Rejoice in the Lord always; again I will say, Rejoice. Let your gentleness be known to everyone. The Lord is near. Do not worry about anything, but in everything by prayer and supplication with thanksgiving let your requests be made known to God. And the peace of God, which surpasses all understanding, will guard your hearts and your minds in Christ Jesus.
Once more Jesus spoke to the people in parables, saying: “The kingdom of heaven may be compared to a king who gave a wedding banquet for his son. He sent his slaves to call those who had been invited to the wedding banquet, but they would not come. Again he sent other slaves, saying, ‘Tell those who have been invited: Look, I have prepared my dinner, my oxen and my fat calves have been slaughtered, and everything is ready; come to the wedding banquet.’ But they made light of it and went away, one to his farm, another to his business, while the rest seized his slaves, mistreated them, and killed them. The king was enraged. He sent his troops, destroyed those murderers, and burned their city. Then he said to his slaves, ‘The wedding is ready, but those invited were not worthy. Go therefore into the main streets, and invite everyone you find to the wedding banquet.’ Those slaves went out into the streets and gathered all whom they found, both good and bad; so the wedding hall was filled with guests. “But when the king came in to see the guests, he noticed a man there who was not wearing a wedding robe, and he said to him, ‘Friend, how did you get in here without a wedding robe?’ And he was speechless. Then the king said to the attendants, ‘Bind him hand and foot, and throw him into the outer darkness, where there will be weeping and gnashing of teeth.’ For many are called, but few are chosen.”
Good morning, St. Alban’s Church! I’m thrilled to be in worship with you today. If you are a guest among us, let me be the first to welcome you in the name of this extraordinary conversation.
We’ve been hearing a particular phrase quite a bit in public speech: Thoughts and prayers. Thoughts and prayers.
The people in Houston affected by the floods of Hurricane Harvey are in our thoughts and prayers.
The people in Florida suffering from the storms of Hurricane Irma are in our thoughts and prayers.
The people in Puerto Rico devastated by the ravages of Hurricane Maria are in our thoughts and prayers.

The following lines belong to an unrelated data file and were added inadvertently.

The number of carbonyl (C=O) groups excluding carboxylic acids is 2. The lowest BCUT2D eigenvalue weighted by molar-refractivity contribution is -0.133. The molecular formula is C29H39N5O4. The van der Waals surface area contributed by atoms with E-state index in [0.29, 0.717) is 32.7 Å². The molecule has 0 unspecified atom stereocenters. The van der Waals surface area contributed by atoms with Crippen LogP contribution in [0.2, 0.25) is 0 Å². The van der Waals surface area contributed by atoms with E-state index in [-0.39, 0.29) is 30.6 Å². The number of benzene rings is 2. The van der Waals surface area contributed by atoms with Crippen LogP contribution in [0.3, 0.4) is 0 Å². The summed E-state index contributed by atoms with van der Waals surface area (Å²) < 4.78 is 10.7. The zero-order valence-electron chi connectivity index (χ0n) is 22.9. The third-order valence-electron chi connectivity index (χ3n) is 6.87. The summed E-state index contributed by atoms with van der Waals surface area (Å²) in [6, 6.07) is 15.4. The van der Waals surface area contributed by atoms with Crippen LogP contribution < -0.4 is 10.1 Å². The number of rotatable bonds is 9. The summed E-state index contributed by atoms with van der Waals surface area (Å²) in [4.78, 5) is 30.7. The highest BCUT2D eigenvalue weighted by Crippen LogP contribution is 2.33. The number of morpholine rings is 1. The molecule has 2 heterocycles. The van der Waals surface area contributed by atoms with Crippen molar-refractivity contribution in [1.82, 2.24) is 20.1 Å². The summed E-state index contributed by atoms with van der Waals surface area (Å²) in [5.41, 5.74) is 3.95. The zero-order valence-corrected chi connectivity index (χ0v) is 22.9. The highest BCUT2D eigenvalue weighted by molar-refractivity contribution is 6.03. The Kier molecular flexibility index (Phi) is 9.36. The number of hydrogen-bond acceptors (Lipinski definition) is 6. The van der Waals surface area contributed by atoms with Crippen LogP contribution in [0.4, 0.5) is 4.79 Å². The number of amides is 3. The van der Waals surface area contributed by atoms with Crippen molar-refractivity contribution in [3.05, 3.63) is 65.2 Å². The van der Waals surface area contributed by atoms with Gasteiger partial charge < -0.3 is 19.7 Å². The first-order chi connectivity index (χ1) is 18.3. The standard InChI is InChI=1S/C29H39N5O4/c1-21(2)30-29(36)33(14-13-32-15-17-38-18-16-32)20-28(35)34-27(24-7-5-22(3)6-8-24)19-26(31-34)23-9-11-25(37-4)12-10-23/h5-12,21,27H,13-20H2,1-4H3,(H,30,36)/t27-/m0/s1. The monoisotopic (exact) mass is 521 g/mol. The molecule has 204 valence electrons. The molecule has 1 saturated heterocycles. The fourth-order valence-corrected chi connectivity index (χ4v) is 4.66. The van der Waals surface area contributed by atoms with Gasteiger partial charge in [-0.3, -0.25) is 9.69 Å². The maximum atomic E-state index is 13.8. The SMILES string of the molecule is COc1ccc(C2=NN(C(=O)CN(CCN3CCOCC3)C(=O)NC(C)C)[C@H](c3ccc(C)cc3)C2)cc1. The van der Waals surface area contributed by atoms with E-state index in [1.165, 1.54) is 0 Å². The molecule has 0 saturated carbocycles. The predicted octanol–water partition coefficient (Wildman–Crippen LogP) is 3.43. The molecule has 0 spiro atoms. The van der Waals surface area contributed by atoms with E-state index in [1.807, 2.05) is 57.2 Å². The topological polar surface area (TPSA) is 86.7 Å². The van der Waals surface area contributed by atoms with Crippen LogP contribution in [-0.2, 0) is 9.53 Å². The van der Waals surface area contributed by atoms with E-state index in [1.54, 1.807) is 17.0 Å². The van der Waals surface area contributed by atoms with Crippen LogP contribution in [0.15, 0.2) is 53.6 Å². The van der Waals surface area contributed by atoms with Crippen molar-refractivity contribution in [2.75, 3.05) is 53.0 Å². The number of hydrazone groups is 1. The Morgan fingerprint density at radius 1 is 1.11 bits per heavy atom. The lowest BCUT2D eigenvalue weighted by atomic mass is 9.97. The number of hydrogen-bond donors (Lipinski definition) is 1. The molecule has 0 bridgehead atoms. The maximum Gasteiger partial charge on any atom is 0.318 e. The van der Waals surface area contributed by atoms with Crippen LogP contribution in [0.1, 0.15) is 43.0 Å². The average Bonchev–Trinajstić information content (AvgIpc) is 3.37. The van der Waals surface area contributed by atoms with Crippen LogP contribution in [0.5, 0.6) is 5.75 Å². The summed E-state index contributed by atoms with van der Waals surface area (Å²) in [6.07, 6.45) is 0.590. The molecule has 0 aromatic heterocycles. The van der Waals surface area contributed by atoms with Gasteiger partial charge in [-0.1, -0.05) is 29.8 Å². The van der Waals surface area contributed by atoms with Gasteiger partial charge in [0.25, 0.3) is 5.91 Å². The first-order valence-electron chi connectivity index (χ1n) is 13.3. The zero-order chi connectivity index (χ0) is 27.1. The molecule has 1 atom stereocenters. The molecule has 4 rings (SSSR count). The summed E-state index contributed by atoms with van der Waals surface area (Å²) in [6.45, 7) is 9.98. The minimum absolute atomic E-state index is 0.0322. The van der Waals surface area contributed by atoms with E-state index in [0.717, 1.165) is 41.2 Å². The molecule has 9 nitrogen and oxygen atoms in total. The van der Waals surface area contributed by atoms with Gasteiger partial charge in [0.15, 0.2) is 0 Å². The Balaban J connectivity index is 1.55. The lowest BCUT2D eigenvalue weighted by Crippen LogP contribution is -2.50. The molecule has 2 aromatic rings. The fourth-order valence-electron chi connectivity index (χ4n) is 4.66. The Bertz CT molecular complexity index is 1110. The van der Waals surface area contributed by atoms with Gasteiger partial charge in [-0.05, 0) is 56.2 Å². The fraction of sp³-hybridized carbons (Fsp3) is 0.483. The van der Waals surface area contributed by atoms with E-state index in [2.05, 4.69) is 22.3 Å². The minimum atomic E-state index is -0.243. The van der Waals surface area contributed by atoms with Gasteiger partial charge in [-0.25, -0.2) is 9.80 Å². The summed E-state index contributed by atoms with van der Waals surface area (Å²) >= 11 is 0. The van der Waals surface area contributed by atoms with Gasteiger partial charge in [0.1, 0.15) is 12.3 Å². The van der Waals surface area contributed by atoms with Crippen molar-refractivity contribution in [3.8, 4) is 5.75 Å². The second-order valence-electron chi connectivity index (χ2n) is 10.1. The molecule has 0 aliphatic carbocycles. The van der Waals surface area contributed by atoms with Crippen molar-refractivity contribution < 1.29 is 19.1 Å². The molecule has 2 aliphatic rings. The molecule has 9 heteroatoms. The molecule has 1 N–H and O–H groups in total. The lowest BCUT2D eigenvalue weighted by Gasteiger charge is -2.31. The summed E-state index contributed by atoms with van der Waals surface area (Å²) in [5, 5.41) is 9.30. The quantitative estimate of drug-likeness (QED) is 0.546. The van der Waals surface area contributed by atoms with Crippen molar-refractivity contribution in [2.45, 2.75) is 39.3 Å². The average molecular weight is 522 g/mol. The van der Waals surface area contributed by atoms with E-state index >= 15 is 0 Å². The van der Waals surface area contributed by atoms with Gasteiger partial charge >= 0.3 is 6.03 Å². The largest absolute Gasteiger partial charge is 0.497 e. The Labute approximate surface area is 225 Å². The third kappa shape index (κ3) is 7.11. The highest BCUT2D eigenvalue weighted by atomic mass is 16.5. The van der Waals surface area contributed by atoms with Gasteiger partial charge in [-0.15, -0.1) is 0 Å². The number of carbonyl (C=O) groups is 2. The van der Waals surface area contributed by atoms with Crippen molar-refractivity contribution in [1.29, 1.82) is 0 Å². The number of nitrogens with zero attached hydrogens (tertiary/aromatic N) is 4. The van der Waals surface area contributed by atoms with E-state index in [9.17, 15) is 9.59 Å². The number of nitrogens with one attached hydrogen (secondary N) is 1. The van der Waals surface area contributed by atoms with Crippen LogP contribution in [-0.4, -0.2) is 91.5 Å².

The people in Las Vegas gunned down while attending a country music festival are in our thoughts and prayers.
The people in California who have lost their homes and cannot find their loved ones due to fires raging uncontrollably are in our thoughts and prayers.
I was among those who publically said, in the wake of the Las Vegas shootings that thoughts are prayers are an insufficient response. Since then, I can’t stop thinking about prayer, and what it means to say that in certain situations prayer is insufficient. But I wonder, on further reflection, if it isn’t prayer that is insufficient, but rather our understanding of prayer.
Thus I find myself on a quest to explore as best I can the meaning, the value, and the purpose of prayer.
Last week, in another congregation of the diocese. I touched upon what we might call the fundamentals of prayer–basic definitions and practices. By way of definition, I suggested that prayer is the word we use to describe all ways we are in relationship and communication with God, some of them conscious, many of them unconscious.
How we pray, or communicate with God, I said, depends a great deal on our image of God. Our experiences of God–or lack of experience–loom large in prayer, as do the images of God we have internalized from others. And weren’t we reminded of that this morning in our Scripture readings? If your image of god is a golden calf, as it was for the people of Israel, how would pray to that god? If your image is of a god who changes his mind, as the Lord, we’re told, did in response to Moses’ prayer, how would that influence your prayers? If your image, going to the gospel text, is of a king who invites everyone, both good and bad, to the wedding feast for his son, how might you pray? Or, in the next verse of Jesus’ story, if your god is like a king who banishes those without the proper attire, what might your prayers consist of?